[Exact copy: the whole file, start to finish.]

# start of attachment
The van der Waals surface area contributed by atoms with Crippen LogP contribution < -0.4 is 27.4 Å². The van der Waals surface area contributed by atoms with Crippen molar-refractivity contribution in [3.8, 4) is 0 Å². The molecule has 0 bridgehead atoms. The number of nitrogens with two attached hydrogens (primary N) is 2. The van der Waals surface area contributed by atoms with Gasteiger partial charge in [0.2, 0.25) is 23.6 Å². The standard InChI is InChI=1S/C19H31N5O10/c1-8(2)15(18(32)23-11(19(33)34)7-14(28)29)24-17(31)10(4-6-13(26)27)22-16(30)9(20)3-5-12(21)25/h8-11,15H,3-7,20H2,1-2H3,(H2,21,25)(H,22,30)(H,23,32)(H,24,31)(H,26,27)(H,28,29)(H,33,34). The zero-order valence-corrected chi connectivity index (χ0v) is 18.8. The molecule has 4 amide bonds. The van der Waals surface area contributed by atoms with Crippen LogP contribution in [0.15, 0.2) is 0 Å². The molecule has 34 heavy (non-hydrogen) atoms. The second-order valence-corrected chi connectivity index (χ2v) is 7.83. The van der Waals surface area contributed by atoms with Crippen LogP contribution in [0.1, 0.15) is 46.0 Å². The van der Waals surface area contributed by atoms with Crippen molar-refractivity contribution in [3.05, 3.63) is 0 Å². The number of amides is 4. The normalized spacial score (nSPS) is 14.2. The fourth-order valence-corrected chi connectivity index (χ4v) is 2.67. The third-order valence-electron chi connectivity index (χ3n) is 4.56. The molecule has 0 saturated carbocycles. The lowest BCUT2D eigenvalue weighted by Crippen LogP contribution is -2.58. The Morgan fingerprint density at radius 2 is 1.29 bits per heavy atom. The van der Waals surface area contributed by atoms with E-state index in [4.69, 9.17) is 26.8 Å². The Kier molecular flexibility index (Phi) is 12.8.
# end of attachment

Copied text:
The van der Waals surface area contributed by atoms with Crippen LogP contribution < -0.4 is 27.4 Å². The van der Waals surface area contributed by atoms with Crippen molar-refractivity contribution in [3.8, 4) is 0 Å². The molecule has 0 bridgehead atoms. The number of nitrogens with two attached hydrogens (primary N) is 2. The van der Waals surface area contributed by atoms with Gasteiger partial charge in [0.2, 0.25) is 23.6 Å². The standard InChI is InChI=1S/C19H31N5O10/c1-8(2)15(18(32)23-11(19(33)34)7-14(28)29)24-17(31)10(4-6-13(26)27)22-16(30)9(20)3-5-12(21)25/h8-11,15H,3-7,20H2,1-2H3,(H2,21,25)(H,22,30)(H,23,32)(H,24,31)(H,26,27)(H,28,29)(H,33,34). The zero-order valence-corrected chi connectivity index (χ0v) is 18.8. The molecule has 4 amide bonds. The van der Waals surface area contributed by atoms with Crippen LogP contribution in [0.15, 0.2) is 0 Å². The molecule has 34 heavy (non-hydrogen) atoms. The second-order valence-corrected chi connectivity index (χ2v) is 7.83. The van der Waals surface area contributed by atoms with Crippen LogP contribution in [0.1, 0.15) is 46.0 Å². The van der Waals surface area contributed by atoms with Crippen molar-refractivity contribution in [3.05, 3.63) is 0 Å². The number of amides is 4. The normalized spacial score (nSPS) is 14.2. The fourth-order valence-corrected chi connectivity index (χ4v) is 2.67. The third-order valence-electron chi connectivity index (χ3n) is 4.56. The molecule has 0 saturated carbocycles. The lowest BCUT2D eigenvalue weighted by Crippen LogP contribution is -2.58. The Morgan fingerprint density at radius 2 is 1.29 bits per heavy atom. The van der Waals surface area contributed by atoms with E-state index in [4.69, 9.17) is 26.8 Å². The Kier molecular flexibility index (Phi) is 12.8.